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      Another aspect of Wolff’s descriptive economy is imagery that works on more than one level.  At one point in the story Toby’s (latest) stepfather is berating the boy for his mocking disrespect, calling him a “hotshot” and “liar,” this while careening drunkenly along a mountain road.  Scared, Toby has his hands against the dashboard, bracing himself.  His stepfather says, “‘You’re in for a change, mister. You got that? You’re in for a whole nother ball game.’” The next sentence ends the chapter: “I braced myself for the next curve,” the next curve being both the physical one in the road and the new phase of stepfather-and- son relationship (90-91).  The explicit physical image further illuminates the corresponding human entanglement.
     Not enough people know about Melissa Fay Greene’s award-winning work: Praying for Sheetrock, 1991.  (Her second book, The Temple Bombing, 1996, is also fine.)  You could teach a course on creative nonfiction from this book; it illustrates much of the style I strive for.  First, where journalism or conventional nonfiction demands a straightforward, unadorned voice, as a signal and guarantor of authenticity, Greene keeps the implicit guarantee yet brings lyricism to the story.  The prologue opens:
  Two trucks collided on the crisscrossed highways in the small hours of the morning when the mist was thick.  The protesting squeal of metal against metal and smashing glass silenced whatever small noises were afoot in the dark country at that hour, the little noises of munching and grunting that arose from the great salt marsh nearby. . . . the blacktops of the rural state routes were slick; and the truck headlights merely illuminated the fog from within as if sheets of satin were draped across the road. . . . After that blast of sound and its fallout of hollow chrome pieces dropping onto the road and rolling away, the quietness of the rural county flowed back in, and the muddy sucking and rustling noises arose again from the marsh. . . . [the] Volunteer Fire Department truck arrived first, unfurling a long red scarf of sound on the country roads behind it. (1)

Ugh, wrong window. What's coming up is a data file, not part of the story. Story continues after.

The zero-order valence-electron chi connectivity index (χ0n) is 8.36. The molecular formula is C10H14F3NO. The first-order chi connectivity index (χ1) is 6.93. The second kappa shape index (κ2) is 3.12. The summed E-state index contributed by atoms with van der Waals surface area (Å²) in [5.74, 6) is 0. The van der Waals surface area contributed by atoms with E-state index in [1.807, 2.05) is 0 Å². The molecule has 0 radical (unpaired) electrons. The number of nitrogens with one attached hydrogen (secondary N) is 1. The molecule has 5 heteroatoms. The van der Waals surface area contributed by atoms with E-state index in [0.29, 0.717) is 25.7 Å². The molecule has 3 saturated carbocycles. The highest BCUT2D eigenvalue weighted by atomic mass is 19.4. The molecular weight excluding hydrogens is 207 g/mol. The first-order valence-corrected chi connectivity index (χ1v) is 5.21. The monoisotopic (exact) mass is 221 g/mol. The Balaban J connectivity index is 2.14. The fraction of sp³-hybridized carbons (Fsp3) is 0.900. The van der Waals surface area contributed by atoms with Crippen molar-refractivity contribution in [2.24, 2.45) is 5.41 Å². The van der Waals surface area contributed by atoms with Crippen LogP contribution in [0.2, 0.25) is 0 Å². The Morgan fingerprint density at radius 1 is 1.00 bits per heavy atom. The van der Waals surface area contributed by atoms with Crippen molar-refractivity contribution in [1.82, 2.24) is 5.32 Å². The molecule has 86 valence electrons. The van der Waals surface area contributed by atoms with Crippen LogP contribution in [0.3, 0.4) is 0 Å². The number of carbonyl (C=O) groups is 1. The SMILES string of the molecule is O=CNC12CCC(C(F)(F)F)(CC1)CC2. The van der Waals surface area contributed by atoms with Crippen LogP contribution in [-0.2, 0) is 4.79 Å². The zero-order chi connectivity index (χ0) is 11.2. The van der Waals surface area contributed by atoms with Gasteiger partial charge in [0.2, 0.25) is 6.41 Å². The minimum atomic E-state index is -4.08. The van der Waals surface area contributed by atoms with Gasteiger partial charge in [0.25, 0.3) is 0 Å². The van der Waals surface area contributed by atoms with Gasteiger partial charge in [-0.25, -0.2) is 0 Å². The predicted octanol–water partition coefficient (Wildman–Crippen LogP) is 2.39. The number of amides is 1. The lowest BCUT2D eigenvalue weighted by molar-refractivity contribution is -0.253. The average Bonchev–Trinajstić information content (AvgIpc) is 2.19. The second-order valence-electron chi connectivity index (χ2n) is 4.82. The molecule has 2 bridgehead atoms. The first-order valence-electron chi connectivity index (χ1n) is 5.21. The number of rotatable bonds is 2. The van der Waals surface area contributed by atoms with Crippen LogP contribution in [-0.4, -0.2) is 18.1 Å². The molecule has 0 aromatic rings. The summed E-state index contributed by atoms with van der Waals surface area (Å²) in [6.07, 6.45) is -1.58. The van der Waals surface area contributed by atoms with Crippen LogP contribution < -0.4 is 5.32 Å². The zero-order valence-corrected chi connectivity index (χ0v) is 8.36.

Greene’s poetic voice and imagery are more, however, than merely aesthetically pleasing; they serve as economical delivery of story material.  Here she sets up themes that will continue throughout the story: outside entities arrive and have their effect in the county, yet nature will continue its quiet and inevitable work in the darkness beyond the main roads.  And, concerning the distinctly local character of events: although the story features mostly small-town and even backwoods doings, these are also, paradoxically, epic events.  (Alone on page xiii, just before the prologue: “McIntosh County is pretty country and it’s got some nice people, but it’s the most different place I’ve ever been to in my life. —Harry Coursey, GBI Special Agent, Savannah.”)
     At the risk of oversimplification—almost anything you say about the book risks that—the story centers on two men: a “stammering, uneducated, local black man, Thurnell Alston, a disabled boilermaker,” who, in 1972, would galvanize his McIntosh County, south Georgia, black community to fight for civil rights, against all odds; and—the personification of all odds—the county’s High Sheriff, Tom Poppell, who reigned for thirty-one years, who, “‘If he hadn’t died, Tom’d still be sheriff,’ many people said in the 1990s.  And others remarked, ‘Yeah, and he died unindicted’” (3).  Alston is an unlikely hero, and come to find out, he’s also flawed; and Poppell is not purely villainous:
  With daylight Sheriff Poppell knew, and the firefighters knew, and the deputies knew, and the people in the cabins in the surrounding woods knew—and if the truck drivers had realized their trucks had crashed in McIntosh County, Georgia (431 miles of swamp, marsh, and forest: population 7,000) they would have known—that it was nearing time for a little redistribution of wealth.  It was one of the things for which Tom Poppell was famous across the South.  It was one of the things that invariably put the sheriff in an excellent mood.  (3)
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